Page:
Magazine article New Statesman (1996)

Laurie Taylor

Magazine article New Statesman (1996)

Laurie Taylor

Article excerpt

By a vote of five to two, we agreed to exclude the Christian from our fortnightly dining club

Sarah has let us all down. Only a week after we had agreed that she would be a valuable member of our fortnightly dining club, she turned up at our planning meeting in The George and casually announced that she had decided to become a Christian.

Geoff could hardly contain his exasperation. "But only a couple of years ago, you were running around telling everyone that you were a bleeding Buddhist." Sarah was ready for him. "I was not a 'bleeding Buddhist'. I simply told you that I was searching for some meaning in life and had been considering Buddhism. All that's happened is that I have continued my search and found what I was looking for in Christianity."

You could feel the tension around the table. How could any of us look forward to debating contemporary political issues at our fortnightly dinners when we knew that there was someone present whose idea of redistribution was coloured by the miracle of the loaves and fishes, and whose sense of the future was not so much bounded by the next election as the prospect of eternal life?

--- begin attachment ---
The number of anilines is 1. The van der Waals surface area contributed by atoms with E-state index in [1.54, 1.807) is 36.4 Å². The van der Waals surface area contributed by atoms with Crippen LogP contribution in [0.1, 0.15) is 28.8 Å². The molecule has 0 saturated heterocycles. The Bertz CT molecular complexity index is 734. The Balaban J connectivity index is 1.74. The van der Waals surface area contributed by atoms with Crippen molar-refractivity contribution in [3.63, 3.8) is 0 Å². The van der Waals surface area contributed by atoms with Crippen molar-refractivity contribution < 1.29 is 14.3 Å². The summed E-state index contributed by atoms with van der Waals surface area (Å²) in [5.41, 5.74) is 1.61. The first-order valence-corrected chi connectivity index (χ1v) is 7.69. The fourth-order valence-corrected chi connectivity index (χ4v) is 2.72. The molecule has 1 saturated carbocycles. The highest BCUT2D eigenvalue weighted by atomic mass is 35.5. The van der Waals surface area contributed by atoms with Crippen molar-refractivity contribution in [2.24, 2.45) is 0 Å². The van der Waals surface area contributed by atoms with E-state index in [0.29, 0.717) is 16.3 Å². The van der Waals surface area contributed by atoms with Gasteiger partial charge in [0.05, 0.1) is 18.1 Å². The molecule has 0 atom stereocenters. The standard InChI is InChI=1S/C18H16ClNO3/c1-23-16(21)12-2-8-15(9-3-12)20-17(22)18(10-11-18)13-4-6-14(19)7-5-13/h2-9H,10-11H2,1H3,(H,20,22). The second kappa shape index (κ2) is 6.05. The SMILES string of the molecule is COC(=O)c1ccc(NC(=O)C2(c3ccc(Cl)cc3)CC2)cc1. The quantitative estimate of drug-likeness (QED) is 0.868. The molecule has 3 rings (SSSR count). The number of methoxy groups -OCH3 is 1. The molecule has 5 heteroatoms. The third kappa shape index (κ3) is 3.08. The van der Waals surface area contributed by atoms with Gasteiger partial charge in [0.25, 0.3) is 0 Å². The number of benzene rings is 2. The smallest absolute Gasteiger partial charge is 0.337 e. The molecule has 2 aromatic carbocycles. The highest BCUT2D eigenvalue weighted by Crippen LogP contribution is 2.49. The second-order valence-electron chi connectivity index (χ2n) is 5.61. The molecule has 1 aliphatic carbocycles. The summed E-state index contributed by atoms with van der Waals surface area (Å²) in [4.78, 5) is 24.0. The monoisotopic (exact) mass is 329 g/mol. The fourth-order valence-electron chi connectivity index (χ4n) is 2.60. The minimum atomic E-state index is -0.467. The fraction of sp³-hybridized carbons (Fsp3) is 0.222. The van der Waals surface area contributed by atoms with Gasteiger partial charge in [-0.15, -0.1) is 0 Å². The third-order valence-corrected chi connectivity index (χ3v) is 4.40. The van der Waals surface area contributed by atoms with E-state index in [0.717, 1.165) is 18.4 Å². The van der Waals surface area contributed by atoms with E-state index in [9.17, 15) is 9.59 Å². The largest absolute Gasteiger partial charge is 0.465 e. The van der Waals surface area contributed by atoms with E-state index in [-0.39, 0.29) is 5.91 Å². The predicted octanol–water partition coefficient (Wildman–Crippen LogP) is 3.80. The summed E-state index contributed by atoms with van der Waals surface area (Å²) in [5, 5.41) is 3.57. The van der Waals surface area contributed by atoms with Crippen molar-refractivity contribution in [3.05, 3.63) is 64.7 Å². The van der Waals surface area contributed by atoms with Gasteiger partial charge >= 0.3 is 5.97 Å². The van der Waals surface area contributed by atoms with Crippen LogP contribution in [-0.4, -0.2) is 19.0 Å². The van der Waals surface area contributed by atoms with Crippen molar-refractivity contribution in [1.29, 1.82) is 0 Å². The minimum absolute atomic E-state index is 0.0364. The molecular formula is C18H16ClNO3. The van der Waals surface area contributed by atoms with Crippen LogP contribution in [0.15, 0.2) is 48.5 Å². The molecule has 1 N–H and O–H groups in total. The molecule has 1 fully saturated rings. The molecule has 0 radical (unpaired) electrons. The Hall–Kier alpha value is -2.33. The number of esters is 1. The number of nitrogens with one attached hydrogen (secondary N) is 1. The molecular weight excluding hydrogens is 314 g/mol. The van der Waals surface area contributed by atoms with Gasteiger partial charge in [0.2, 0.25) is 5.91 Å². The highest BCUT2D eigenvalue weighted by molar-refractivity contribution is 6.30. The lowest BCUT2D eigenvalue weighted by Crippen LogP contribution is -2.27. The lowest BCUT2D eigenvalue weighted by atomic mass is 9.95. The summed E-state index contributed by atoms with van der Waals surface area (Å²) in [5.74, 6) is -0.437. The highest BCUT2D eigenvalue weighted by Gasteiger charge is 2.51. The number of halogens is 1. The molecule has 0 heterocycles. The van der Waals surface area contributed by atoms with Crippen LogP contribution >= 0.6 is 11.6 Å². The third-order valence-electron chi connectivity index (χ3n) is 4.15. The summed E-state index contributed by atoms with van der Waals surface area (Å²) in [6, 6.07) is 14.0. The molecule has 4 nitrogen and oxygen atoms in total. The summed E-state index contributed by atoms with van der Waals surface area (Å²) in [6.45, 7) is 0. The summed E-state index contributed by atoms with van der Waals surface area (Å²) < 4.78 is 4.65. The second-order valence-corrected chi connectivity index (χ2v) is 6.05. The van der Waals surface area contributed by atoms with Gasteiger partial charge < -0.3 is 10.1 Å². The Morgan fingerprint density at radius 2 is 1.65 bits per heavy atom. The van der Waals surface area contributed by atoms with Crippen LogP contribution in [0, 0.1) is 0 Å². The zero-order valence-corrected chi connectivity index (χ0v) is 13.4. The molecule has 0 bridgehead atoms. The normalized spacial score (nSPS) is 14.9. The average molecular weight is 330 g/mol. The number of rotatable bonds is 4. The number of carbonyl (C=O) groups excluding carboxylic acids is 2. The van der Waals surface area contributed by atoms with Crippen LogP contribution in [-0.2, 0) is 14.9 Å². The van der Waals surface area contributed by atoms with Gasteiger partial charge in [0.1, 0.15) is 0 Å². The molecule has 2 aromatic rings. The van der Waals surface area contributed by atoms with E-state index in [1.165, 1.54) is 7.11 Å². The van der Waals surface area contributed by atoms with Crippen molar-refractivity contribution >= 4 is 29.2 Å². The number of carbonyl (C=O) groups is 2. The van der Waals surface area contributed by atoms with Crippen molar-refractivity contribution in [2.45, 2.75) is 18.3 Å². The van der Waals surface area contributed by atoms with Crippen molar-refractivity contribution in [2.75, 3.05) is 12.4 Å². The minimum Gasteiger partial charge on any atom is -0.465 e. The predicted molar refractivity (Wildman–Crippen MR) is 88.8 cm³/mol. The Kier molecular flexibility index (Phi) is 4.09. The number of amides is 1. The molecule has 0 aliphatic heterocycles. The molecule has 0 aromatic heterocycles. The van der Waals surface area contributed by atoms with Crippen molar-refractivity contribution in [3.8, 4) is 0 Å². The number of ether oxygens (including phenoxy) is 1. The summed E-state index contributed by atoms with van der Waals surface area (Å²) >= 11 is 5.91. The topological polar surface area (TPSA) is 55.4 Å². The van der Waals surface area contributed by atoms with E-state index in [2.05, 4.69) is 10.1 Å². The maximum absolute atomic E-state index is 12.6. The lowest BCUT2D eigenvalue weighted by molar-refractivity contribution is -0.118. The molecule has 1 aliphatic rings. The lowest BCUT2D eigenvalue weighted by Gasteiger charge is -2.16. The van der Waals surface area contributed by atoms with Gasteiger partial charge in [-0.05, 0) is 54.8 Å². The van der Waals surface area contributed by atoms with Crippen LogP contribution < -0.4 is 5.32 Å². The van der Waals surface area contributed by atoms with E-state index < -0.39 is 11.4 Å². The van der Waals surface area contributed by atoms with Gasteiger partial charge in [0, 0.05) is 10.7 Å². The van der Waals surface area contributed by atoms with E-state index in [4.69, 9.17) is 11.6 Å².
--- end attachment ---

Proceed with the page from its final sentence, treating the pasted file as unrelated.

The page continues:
As is usual at such moments, Mike tried to be conciliatory. "What exactly do you mean when you say that you're a Christian? You're surely not one of those Christians who believe in angels and Jesus being the Son of God. You mean you're a metaphorical Christian. You believe that Christ had a lot of valuable things to say, but that his basic teaching has been contaminated by a lot of metaphysical mumbo-jumbo."

Sarah refused the lifebelt. "No, I'm not a metaphorical Christian. Any more than you were once a metaphorical Trotskyist, or any more than Geoff is currently a metaphorical supporter of Sheffield United. In fact, I rather relish what you call metaphysical mumbo-jumbo. At least Christianity has a certain internal logic, which is rather more than can be said for the feeble attempts that most of you have been making over the past five years to find some residual elements of socialism in new Labour. …

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